For many members and stewards on the physical side of IBEW 1245, writing, practicing and delivering speeches isn’t something they do every day…. And there’s usually a reason for that.
“I used to be scared to death of public speaking. Just the idea of it was horrific to me,” said Dan Mayo, a seasoned Hold the Pull Committee member who has delivered numerous safety presentations since joining the committee. “But I also have a real fear of getting hurt and dying on the job. The safety committee for me was the bridge – it helped me get over my fear of public speaking and learn to deliver a message about being safe at work.”
Mayo’s public speaking phobia isn’t unique, which is why the IBEW 1245 Peer Safety Committees decided to host a new kind of training, to help other safety stewards practice and improve their communications and public speaking skills. The training aims to prepare the stewards to lead peer safety presentations at different worksites across IBEW 1245’s jurisdiction.
“It’s not a natural thing for most of us. It’s a skill we need to develop,” IBEW 1245 Safety Rep Rich Lane told the 15 safety stewards who came to the preliminary training on October 9th at Weakley Hall. “This peer communication training is something new that we’ve never done before, and it’s the result of some changes in the program.”
And by changes, Lane really means extraordinary growth. Last year, the Hold the Pull, Keep the Clearance and Control the Pressure peer safety committees did 25 worksite safety presentations. They expect to double that number in the coming year, because word is getting around and more and more employers are inviting the committees to come out and do presentations. There simply aren’t enough committee members to cover them all, which is why they’ve enlisted the safety stewards to get involved and take on some of these presentations themselves.
“This peer safety program is run and operated by you — the peers – so now we’re asking you to step up and help get our safety message out there,” Lane told the stewards. “We know it’s not easy. Thanks for responding and stepping up to this. We really appreciate what you guys do.”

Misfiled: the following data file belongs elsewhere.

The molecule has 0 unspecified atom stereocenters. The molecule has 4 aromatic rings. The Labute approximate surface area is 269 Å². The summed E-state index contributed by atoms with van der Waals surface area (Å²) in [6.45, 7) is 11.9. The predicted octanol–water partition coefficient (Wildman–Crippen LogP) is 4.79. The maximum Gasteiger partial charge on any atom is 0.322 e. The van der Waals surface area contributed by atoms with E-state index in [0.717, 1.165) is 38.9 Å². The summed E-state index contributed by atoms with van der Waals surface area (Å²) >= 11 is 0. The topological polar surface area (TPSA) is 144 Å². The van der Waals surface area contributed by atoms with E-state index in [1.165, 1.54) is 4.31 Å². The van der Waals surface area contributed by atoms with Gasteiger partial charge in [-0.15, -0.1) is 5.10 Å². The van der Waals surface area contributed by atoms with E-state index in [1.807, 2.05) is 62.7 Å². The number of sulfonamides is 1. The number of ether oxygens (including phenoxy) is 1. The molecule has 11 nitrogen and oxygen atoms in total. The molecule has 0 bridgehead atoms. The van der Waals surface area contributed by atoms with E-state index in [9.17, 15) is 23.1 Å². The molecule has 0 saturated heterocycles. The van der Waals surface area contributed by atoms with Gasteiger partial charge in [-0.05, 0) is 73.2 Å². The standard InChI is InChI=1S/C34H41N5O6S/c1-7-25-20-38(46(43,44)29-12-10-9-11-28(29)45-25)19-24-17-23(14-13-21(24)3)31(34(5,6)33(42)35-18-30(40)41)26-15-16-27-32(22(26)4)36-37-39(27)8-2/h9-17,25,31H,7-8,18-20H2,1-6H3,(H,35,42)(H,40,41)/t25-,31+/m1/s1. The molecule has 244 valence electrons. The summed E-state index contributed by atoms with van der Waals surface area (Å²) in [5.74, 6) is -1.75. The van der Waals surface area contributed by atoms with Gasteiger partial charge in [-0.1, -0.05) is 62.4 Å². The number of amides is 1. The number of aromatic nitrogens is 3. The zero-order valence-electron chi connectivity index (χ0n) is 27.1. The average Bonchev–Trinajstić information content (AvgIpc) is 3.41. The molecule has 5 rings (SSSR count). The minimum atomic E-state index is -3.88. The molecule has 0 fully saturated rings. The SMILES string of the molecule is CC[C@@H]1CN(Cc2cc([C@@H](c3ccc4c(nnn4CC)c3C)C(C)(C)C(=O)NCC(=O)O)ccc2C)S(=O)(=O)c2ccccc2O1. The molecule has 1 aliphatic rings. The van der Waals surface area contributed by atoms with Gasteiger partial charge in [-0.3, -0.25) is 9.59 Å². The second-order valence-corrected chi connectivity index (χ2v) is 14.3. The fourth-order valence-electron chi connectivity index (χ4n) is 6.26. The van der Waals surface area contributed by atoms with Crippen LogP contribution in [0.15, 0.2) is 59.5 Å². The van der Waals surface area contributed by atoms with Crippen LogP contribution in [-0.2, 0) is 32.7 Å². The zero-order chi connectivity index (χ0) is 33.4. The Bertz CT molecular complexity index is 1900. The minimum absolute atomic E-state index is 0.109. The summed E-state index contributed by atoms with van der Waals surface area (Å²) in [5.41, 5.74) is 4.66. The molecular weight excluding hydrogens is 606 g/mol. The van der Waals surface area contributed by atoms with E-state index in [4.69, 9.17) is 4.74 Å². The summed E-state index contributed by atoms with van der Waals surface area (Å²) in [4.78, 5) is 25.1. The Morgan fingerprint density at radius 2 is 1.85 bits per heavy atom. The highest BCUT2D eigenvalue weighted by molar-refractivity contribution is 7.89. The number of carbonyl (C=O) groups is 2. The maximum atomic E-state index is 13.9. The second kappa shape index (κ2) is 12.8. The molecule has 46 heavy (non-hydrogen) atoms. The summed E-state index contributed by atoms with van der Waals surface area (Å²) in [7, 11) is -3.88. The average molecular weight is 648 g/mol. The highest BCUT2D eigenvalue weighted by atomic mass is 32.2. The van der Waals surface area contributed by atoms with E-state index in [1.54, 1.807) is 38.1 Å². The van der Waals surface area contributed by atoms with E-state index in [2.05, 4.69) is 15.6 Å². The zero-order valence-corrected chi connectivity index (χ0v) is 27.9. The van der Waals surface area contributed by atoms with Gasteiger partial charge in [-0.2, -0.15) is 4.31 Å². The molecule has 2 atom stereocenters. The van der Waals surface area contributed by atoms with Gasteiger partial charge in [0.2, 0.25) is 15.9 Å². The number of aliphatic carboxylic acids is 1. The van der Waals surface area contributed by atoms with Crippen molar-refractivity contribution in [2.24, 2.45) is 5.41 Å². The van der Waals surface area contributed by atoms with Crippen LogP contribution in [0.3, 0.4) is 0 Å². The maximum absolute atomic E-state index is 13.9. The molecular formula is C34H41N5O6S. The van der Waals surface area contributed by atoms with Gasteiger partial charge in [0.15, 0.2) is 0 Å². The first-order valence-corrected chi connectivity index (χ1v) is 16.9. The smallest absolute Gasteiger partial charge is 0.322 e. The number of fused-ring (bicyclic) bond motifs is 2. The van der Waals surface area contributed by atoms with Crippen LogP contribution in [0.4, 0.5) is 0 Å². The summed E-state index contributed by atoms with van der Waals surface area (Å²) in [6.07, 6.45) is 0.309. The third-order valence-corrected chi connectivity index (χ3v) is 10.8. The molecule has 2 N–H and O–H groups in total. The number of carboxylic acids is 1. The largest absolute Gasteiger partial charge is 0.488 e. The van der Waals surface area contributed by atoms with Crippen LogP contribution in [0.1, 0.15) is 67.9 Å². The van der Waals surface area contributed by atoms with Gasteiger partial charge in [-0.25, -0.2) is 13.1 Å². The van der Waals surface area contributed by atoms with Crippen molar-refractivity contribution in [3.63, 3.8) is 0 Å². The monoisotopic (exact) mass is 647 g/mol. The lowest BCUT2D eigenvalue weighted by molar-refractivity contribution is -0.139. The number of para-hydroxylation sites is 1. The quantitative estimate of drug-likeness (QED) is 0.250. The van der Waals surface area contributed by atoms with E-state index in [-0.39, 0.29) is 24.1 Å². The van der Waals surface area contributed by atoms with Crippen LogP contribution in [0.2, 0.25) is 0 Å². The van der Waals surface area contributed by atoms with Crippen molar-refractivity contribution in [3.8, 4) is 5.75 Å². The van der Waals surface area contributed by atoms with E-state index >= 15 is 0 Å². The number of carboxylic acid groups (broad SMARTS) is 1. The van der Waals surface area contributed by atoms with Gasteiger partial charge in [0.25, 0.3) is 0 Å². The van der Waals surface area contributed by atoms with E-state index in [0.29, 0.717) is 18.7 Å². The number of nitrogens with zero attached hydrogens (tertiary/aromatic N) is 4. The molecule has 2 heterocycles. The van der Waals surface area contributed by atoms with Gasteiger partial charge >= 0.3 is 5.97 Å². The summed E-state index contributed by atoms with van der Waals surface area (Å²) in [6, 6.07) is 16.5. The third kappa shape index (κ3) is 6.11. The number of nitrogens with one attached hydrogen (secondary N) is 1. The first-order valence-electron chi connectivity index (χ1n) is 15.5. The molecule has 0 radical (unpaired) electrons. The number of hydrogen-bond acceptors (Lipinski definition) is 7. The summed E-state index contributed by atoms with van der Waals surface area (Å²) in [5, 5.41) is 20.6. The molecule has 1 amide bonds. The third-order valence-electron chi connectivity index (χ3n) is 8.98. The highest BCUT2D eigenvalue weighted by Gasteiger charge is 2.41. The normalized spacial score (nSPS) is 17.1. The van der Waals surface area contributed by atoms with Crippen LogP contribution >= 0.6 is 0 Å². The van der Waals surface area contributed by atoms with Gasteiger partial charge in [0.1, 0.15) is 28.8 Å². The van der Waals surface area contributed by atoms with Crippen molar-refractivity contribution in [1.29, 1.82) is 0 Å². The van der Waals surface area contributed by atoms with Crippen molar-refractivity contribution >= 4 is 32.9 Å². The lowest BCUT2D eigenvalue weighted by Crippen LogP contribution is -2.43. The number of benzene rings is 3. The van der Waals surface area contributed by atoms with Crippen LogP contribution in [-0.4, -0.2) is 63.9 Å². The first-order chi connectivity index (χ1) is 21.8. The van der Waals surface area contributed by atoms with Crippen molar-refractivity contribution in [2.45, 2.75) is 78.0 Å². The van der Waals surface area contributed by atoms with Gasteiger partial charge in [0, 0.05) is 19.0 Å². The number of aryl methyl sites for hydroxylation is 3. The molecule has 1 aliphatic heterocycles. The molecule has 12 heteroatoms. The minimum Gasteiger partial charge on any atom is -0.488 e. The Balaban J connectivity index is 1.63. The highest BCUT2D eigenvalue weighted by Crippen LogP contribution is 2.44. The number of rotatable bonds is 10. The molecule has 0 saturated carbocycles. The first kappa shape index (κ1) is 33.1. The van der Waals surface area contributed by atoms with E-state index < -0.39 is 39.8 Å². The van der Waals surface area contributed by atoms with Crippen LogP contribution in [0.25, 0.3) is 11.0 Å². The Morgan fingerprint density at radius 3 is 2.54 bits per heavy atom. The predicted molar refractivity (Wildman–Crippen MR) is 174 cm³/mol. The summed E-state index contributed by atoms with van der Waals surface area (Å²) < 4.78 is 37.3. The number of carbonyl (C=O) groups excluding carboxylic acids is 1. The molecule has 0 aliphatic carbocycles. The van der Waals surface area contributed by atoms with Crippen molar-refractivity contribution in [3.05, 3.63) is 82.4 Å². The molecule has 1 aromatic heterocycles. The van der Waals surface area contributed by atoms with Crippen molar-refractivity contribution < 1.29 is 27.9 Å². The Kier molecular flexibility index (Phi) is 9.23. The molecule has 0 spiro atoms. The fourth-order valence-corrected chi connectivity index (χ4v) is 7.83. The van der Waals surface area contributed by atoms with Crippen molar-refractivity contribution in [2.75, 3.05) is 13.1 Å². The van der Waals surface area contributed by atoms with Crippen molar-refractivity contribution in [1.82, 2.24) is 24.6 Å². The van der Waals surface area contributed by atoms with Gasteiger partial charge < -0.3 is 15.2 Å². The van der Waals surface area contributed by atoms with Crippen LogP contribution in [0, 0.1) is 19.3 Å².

Retired troubleman John Kent partnered with Lane to facilitate the training, which focused on keeping the message simple, and providing tools and tactics that can work in any presentation-from a small group conversation to a large-scale pitch in front of hundreds.
To kick off the training, the facilitators asked the stewards to come up to the front of the room, explain why they got involved in the peer safety program and share their experience (if any) with public speaking.. For some attendees, this self-introduction was their first experience speaking in front of a group. It helped them shake off a bit of the initial fear and understand that nervousness is natural. Lane was surprised and impressed with how well the stewards did given their lack of preparation and experience, but explained that it’s always easiest to tell your own personal story.
The self-introductions served as an appropriate segue into the first exercise of the day – developing a personal safety message. Most of the stewards had thought about their message in an informal way, but by taking the time to write it out on paper, they could organize their thoughts and focus on the most important and meaningful elements of their own stories.
Kent emphasized that sharing first-hand, personal experience is the most powerful way to get others to take a fresh look at their own safety. Old habits, short cuts and tunnel-vision can be dangerous. By taking the time to compose and present a structured narrative, the stewards were able to polish their stories. They also got a chance to listen and learn from one another.
Kent and Lane then demonstrated the emotionally-charged presentation that the Hold the Pull committee members have crafted and refined over the years. Although the presentation has proven effective, the facilitators encouraged the stewards to view it as a starting point. The power of their own pitches will depend on their success in delivering their personal stories with passion and commitment.
After lunch, the stewards worked to develop an “elevator pitch” – a brief but impactful speech that can be delivered in just one minute (the time it takes to ride with someone in an elevator) and hits all the key points about their specific peer safety programs. Lane prompted some of the stewards to engage in a brief role-play to share their elevator pitches with the whole group. The stewards also had a chance to learn from the successes of the experienced committee members – as well as the failures that helped the committee re-focus and reframe the presentation to make it more effective.
Another peer safety communications training will be coming up in the near future, said Lane. He hopes that the feedback from this initial session will help to streamline and improve future trainings. To get involved in the peer safety program, email Rich Lane at RVL5@ibew1245.com.